A new statewide organization formed to promote clean energy in Nebraska issued a call last week for wind and solar energy development that will attract jobs and power economic development in the state.
"Historically, Nebraska is not an energy producer," Norfolk Mayor Josh Moenning said in announcing formation of Renew Nebraska, an organization that he will co-chair.
"We are, however, a wind and solar state, and embracing our clean energy potential creates economic opportunities we've never realized in rural Nebraska."
Norfolk and northeast Nebraska already are "living proof of clean energy's real-life benefits," Moenning said.
"The industry is creating new jobs in our region, both during project construction and for operations technicians, new farm income from land leases and new tax revenues for counties and school districts."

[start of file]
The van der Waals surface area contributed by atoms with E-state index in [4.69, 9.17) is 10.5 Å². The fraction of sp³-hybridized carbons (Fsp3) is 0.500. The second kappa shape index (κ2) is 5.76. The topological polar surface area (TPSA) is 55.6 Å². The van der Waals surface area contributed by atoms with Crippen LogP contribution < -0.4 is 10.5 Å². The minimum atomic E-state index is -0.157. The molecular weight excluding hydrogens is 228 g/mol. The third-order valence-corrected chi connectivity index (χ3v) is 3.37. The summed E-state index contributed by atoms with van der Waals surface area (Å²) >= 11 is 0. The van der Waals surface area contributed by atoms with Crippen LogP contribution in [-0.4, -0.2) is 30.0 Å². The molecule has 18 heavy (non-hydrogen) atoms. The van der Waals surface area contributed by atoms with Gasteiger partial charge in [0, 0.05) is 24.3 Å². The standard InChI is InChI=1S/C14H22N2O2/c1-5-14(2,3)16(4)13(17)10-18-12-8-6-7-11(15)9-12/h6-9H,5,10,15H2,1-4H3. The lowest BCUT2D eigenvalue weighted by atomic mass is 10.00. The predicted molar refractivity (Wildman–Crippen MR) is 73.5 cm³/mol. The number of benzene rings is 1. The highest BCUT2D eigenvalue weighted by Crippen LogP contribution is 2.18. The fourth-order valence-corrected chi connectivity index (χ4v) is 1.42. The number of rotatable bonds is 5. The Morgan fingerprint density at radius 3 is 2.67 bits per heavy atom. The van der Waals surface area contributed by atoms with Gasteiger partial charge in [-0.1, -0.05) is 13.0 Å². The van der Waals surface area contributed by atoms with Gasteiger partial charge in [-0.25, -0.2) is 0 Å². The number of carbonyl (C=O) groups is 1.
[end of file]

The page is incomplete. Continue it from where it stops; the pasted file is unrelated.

Clean energy is also attracting new business investment in the corporate marketplace, Moenning said.
"Companies like Facebook, Target, Pepsi, Hormel and Smucker's are driving the demand for new clean energy generation in Nebraska — to the tune of $4 billion of capital investment from new development in recent years."
Moenning said "it no longer makes economic or environmental sense to import energy on coal trains from Wyoming (when) we can and should generate more of our energy right here at home from clean sources, revitalizing our rural local economies in the process."
Moenning will co-chair the new organization with Dirk Petersen, past chairman of the board of the Nebraska Chamber of Commerce and Industry and retired Norfolk Nucor general manager; Janece Mollhoff, board director of the Omaha Public Power District; and Sen. Eliot Bostar of Lincoln.
"In an era when so many issues are cause for division, we see that clean energy is something that unites Nebraskans," Bostar said.
"And for good reason: it creates jobs, it generates tax revenue, it bolsters national security and it's good for our health and the environment," he said.
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